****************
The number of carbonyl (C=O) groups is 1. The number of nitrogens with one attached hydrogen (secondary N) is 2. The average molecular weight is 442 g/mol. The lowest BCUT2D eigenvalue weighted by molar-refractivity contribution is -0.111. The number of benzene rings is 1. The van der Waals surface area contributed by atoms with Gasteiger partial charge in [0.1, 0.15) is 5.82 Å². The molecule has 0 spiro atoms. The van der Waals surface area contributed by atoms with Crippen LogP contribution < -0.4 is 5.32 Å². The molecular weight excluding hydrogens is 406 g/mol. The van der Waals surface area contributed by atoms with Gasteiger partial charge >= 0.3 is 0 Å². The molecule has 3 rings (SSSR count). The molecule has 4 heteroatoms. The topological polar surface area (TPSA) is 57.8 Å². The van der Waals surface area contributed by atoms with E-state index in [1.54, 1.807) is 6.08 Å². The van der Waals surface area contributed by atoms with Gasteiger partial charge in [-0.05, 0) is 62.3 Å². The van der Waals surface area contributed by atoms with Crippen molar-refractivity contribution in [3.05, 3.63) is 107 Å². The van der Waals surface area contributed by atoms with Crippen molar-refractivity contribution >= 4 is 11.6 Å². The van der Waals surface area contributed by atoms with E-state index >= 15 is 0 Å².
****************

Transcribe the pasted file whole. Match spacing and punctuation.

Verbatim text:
The number of carbonyl (C=O) groups is 1. The number of nitrogens with one attached hydrogen (secondary N) is 2. The average molecular weight is 442 g/mol. The lowest BCUT2D eigenvalue weighted by molar-refractivity contribution is -0.111. The number of benzene rings is 1. The van der Waals surface area contributed by atoms with Gasteiger partial charge in [0.1, 0.15) is 5.82 Å². The molecule has 0 spiro atoms. The van der Waals surface area contributed by atoms with Crippen LogP contribution < -0.4 is 5.32 Å². The molecular weight excluding hydrogens is 406 g/mol. The van der Waals surface area contributed by atoms with Gasteiger partial charge >= 0.3 is 0 Å². The molecule has 3 rings (SSSR count). The molecule has 4 heteroatoms. The topological polar surface area (TPSA) is 57.8 Å². The van der Waals surface area contributed by atoms with E-state index in [1.54, 1.807) is 6.08 Å². The van der Waals surface area contributed by atoms with Gasteiger partial charge in [-0.05, 0) is 62.3 Å². The van der Waals surface area contributed by atoms with Crippen molar-refractivity contribution in [3.05, 3.63) is 107 Å². The van der Waals surface area contributed by atoms with Crippen molar-refractivity contribution >= 4 is 11.6 Å². The van der Waals surface area contributed by atoms with E-state index >= 15 is 0 Å².